He knew nothing at all,
And now hE's a collEgE profEssor.


user@machine:~ $


In this following example, on line 5 only, all matches of the Regular Expression "n.." is preceded with "INSERT" . (The ampersand (& ) is expanded to the matched string.)
user@machine:~ $ sed '5s/n./INSERT&/g' man_from_esser
There once was an old man of Esser,
Whose knowledge grew lesser and lesser,
It at last grew so small
He knew nothing at all,
AINSERTnd INSERTnow he's a college professor.


user@machine:~ $


In this following example,  a
sed command file is used to append text after line 1:
user@machine:~ $ cat commands.sed
1a\
APPENDED TEXT

user@machine:~ $ sed -f commands.sed man_from_esser
There once was an old man of Esser,
APPENDED TEXT
Whose knowledge grew lesser and lesser,
It at last grew so small
He knew nothing at all,
And now he's a college professor.

user@machine:~ $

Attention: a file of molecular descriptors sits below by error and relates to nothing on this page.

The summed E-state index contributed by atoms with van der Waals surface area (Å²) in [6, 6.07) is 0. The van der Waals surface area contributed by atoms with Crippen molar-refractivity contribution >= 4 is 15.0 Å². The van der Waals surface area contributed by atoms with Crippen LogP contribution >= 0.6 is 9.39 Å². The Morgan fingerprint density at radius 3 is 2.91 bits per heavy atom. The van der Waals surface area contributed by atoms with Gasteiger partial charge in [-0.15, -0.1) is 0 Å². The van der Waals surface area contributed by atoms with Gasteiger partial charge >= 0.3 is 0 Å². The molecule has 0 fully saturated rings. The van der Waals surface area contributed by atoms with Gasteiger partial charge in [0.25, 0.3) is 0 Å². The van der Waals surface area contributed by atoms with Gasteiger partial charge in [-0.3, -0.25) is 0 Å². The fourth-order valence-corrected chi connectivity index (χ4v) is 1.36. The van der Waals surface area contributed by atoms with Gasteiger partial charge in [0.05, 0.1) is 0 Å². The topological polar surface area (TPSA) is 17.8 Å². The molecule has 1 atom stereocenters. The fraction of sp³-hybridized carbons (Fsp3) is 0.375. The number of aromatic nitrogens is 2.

In this following example,  a sed command file is used to insert text before each line.  Since no address range is specified, the command applies to all lines:
user@machine:~ $ cat commands.sed
i\
INSERTED TEXT


user@machine:~ $ sed -f commands.sed man_from_esser
INSERTED TEXT
There once was an old man of Esser,
INSERTED TEXT
Whose knowledge grew lesser and lesser,
INSERTED TEXT
It at last grew so small
INSERTED TEXT
He knew nothing at all,
INSERTED TEXT
And now he's a college professor.


user@machine:~ $


In this following example,  a sed command file is used to change the text of line 3 and delete the line with a match to the Regular Expression "once" .  Notice that line three is replaced with all the text specified in the command file, with backslashes (\ )  indicating that the following line is also part of the text, another command.  The last line of the text does not end with a backslash.   (Any number of commands can be in the command file.)
user@machine:~ $ cat man_from_esser
There once was an old man of Esser,
Whose knowledge grew lesser and lesser,
It at last grew so small
He knew nothing at all,
And now he's a college professor.


user@machine:~ $ cat commands.sed
3c\
THIS IS A LINE\
THIS IS ANOTHER LINE